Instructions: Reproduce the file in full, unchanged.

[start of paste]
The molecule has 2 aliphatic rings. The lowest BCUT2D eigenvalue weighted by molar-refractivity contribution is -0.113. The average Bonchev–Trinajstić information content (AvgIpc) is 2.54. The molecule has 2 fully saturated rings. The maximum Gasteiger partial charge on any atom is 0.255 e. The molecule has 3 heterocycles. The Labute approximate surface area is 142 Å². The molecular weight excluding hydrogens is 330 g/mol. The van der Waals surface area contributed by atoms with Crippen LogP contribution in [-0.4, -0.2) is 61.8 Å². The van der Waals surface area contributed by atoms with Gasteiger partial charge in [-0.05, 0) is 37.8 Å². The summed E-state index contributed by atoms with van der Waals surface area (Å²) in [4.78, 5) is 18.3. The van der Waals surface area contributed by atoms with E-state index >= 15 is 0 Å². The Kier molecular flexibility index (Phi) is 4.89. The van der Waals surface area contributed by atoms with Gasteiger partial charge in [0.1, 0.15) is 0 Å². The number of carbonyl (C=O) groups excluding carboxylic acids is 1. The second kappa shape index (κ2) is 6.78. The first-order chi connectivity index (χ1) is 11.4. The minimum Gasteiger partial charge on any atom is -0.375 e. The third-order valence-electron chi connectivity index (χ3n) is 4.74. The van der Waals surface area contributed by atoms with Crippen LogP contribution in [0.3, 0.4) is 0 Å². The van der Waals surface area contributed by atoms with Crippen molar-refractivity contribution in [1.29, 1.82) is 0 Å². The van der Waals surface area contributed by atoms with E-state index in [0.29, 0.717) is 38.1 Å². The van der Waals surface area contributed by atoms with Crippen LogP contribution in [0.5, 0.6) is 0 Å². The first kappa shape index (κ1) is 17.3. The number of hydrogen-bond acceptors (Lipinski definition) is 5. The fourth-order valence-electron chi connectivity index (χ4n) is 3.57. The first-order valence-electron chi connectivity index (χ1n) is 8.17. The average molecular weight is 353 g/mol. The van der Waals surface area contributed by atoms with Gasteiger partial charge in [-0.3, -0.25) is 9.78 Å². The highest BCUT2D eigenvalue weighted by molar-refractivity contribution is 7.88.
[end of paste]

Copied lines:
The molecule has 2 aliphatic rings. The lowest BCUT2D eigenvalue weighted by molar-refractivity contribution is -0.113. The average Bonchev–Trinajstić information content (AvgIpc) is 2.54. The molecule has 2 fully saturated rings. The maximum Gasteiger partial charge on any atom is 0.255 e. The molecule has 3 heterocycles. The Labute approximate surface area is 142 Å². The molecular weight excluding hydrogens is 330 g/mol. The van der Waals surface area contributed by atoms with Crippen LogP contribution in [-0.4, -0.2) is 61.8 Å². The van der Waals surface area contributed by atoms with Gasteiger partial charge in [-0.05, 0) is 37.8 Å². The summed E-state index contributed by atoms with van der Waals surface area (Å²) in [4.78, 5) is 18.3. The van der Waals surface area contributed by atoms with E-state index >= 15 is 0 Å². The Kier molecular flexibility index (Phi) is 4.89. The van der Waals surface area contributed by atoms with Gasteiger partial charge in [0.1, 0.15) is 0 Å². The number of carbonyl (C=O) groups excluding carboxylic acids is 1. The second kappa shape index (κ2) is 6.78. The first-order chi connectivity index (χ1) is 11.4. The minimum Gasteiger partial charge on any atom is -0.375 e. The third-order valence-electron chi connectivity index (χ3n) is 4.74. The van der Waals surface area contributed by atoms with Crippen LogP contribution in [0.3, 0.4) is 0 Å². The van der Waals surface area contributed by atoms with Crippen molar-refractivity contribution in [1.29, 1.82) is 0 Å². The van der Waals surface area contributed by atoms with E-state index in [0.29, 0.717) is 38.1 Å². The van der Waals surface area contributed by atoms with Crippen LogP contribution in [0.5, 0.6) is 0 Å². The first kappa shape index (κ1) is 17.3. The number of hydrogen-bond acceptors (Lipinski definition) is 5. The fourth-order valence-electron chi connectivity index (χ4n) is 3.57. The first-order valence-electron chi connectivity index (χ1n) is 8.17. The average molecular weight is 353 g/mol. The van der Waals surface area contributed by atoms with Gasteiger partial charge in [-0.3, -0.25) is 9.78 Å². The highest BCUT2D eigenvalue weighted by molar-refractivity contribution is 7.88.